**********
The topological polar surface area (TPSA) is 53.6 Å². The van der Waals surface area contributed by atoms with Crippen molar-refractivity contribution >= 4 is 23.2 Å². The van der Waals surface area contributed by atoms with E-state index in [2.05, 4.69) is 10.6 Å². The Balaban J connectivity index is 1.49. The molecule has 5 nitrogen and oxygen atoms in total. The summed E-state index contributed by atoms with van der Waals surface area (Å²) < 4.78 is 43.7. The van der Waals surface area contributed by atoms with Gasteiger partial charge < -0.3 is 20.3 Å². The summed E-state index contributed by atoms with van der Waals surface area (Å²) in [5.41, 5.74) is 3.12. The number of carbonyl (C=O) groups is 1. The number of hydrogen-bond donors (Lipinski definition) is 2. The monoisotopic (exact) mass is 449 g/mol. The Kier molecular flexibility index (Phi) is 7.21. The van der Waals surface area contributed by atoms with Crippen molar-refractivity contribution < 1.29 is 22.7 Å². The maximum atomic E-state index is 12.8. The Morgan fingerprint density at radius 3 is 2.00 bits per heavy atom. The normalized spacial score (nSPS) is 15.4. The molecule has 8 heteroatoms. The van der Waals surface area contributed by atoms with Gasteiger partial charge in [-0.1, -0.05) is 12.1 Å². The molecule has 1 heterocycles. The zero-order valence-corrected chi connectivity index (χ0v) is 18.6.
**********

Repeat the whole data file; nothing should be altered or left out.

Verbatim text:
The topological polar surface area (TPSA) is 53.6 Å². The van der Waals surface area contributed by atoms with Crippen molar-refractivity contribution >= 4 is 23.2 Å². The van der Waals surface area contributed by atoms with E-state index in [2.05, 4.69) is 10.6 Å². The Balaban J connectivity index is 1.49. The molecule has 5 nitrogen and oxygen atoms in total. The summed E-state index contributed by atoms with van der Waals surface area (Å²) < 4.78 is 43.7. The van der Waals surface area contributed by atoms with Gasteiger partial charge < -0.3 is 20.3 Å². The summed E-state index contributed by atoms with van der Waals surface area (Å²) in [5.41, 5.74) is 3.12. The number of carbonyl (C=O) groups is 1. The number of hydrogen-bond donors (Lipinski definition) is 2. The monoisotopic (exact) mass is 449 g/mol. The Kier molecular flexibility index (Phi) is 7.21. The van der Waals surface area contributed by atoms with Crippen molar-refractivity contribution < 1.29 is 22.7 Å². The maximum atomic E-state index is 12.8. The Morgan fingerprint density at radius 3 is 2.00 bits per heavy atom. The normalized spacial score (nSPS) is 15.4. The molecule has 8 heteroatoms. The van der Waals surface area contributed by atoms with Gasteiger partial charge in [-0.1, -0.05) is 12.1 Å². The molecule has 1 heterocycles. The zero-order valence-corrected chi connectivity index (χ0v) is 18.6.